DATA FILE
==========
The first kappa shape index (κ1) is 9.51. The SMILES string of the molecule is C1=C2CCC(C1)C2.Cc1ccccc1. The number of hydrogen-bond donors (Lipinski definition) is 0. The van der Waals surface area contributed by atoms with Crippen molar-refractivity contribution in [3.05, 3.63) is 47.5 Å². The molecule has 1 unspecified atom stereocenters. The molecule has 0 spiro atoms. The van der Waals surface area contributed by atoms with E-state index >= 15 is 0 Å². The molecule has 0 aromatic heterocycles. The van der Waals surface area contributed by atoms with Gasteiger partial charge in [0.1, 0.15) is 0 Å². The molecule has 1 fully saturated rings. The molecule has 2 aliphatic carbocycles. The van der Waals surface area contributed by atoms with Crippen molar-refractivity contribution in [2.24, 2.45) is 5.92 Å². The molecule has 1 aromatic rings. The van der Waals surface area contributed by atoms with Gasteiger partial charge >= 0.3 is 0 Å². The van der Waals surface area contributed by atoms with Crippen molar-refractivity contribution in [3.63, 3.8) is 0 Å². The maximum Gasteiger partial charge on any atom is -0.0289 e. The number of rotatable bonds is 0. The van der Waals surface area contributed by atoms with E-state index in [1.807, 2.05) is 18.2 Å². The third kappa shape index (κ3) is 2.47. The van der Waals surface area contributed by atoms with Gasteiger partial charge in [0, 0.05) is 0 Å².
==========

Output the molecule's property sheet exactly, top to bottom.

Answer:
The first kappa shape index (κ1) is 9.51. The SMILES string of the molecule is C1=C2CCC(C1)C2.Cc1ccccc1. The number of hydrogen-bond donors (Lipinski definition) is 0. The van der Waals surface area contributed by atoms with Crippen molar-refractivity contribution in [3.05, 3.63) is 47.5 Å². The molecule has 1 unspecified atom stereocenters. The molecule has 0 spiro atoms. The van der Waals surface area contributed by atoms with E-state index >= 15 is 0 Å². The molecule has 0 aromatic heterocycles. The van der Waals surface area contributed by atoms with Gasteiger partial charge in [0.1, 0.15) is 0 Å². The molecule has 1 fully saturated rings. The molecule has 2 aliphatic carbocycles. The van der Waals surface area contributed by atoms with Crippen molar-refractivity contribution in [2.24, 2.45) is 5.92 Å². The molecule has 1 aromatic rings. The van der Waals surface area contributed by atoms with Gasteiger partial charge >= 0.3 is 0 Å². The van der Waals surface area contributed by atoms with Crippen molar-refractivity contribution in [3.63, 3.8) is 0 Å². The maximum Gasteiger partial charge on any atom is -0.0289 e. The number of rotatable bonds is 0. The van der Waals surface area contributed by atoms with E-state index in [1.807, 2.05) is 18.2 Å². The third kappa shape index (κ3) is 2.47. The van der Waals surface area contributed by atoms with Gasteiger partial charge in [0, 0.05) is 0 Å².